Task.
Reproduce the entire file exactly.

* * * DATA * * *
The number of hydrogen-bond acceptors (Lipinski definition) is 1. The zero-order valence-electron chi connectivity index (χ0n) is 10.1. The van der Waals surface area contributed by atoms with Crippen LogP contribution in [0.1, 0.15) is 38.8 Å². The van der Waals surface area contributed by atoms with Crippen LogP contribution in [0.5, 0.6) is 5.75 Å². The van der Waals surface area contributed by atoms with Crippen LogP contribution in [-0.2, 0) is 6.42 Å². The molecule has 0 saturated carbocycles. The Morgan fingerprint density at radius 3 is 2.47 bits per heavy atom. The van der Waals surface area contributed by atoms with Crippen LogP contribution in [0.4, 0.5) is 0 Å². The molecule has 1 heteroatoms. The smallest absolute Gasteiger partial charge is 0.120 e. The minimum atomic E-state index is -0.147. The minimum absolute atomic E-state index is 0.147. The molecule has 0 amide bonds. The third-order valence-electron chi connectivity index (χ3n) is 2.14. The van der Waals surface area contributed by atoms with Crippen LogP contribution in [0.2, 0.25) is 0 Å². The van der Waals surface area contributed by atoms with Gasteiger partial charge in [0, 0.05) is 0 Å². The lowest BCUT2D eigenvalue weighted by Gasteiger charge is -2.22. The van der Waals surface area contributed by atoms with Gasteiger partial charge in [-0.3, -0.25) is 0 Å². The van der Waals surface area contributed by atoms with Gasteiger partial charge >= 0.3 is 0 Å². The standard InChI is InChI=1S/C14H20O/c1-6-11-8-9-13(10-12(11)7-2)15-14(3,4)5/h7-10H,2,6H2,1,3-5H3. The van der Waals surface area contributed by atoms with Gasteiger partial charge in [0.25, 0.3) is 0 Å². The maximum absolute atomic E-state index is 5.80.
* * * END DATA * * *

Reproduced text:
The number of hydrogen-bond acceptors (Lipinski definition) is 1. The zero-order valence-electron chi connectivity index (χ0n) is 10.1. The van der Waals surface area contributed by atoms with Crippen LogP contribution in [0.1, 0.15) is 38.8 Å². The van der Waals surface area contributed by atoms with Crippen LogP contribution in [0.5, 0.6) is 5.75 Å². The van der Waals surface area contributed by atoms with Crippen LogP contribution in [-0.2, 0) is 6.42 Å². The molecule has 0 saturated carbocycles. The Morgan fingerprint density at radius 3 is 2.47 bits per heavy atom. The van der Waals surface area contributed by atoms with Crippen LogP contribution in [0.4, 0.5) is 0 Å². The molecule has 1 heteroatoms. The smallest absolute Gasteiger partial charge is 0.120 e. The minimum atomic E-state index is -0.147. The minimum absolute atomic E-state index is 0.147. The molecule has 0 amide bonds. The third-order valence-electron chi connectivity index (χ3n) is 2.14. The van der Waals surface area contributed by atoms with Crippen LogP contribution in [0.2, 0.25) is 0 Å². The van der Waals surface area contributed by atoms with Gasteiger partial charge in [0, 0.05) is 0 Å². The lowest BCUT2D eigenvalue weighted by Gasteiger charge is -2.22. The van der Waals surface area contributed by atoms with Gasteiger partial charge in [-0.3, -0.25) is 0 Å². The van der Waals surface area contributed by atoms with Gasteiger partial charge >= 0.3 is 0 Å². The standard InChI is InChI=1S/C14H20O/c1-6-11-8-9-13(10-12(11)7-2)15-14(3,4)5/h7-10H,2,6H2,1,3-5H3. The van der Waals surface area contributed by atoms with Gasteiger partial charge in [0.25, 0.3) is 0 Å². The maximum absolute atomic E-state index is 5.80.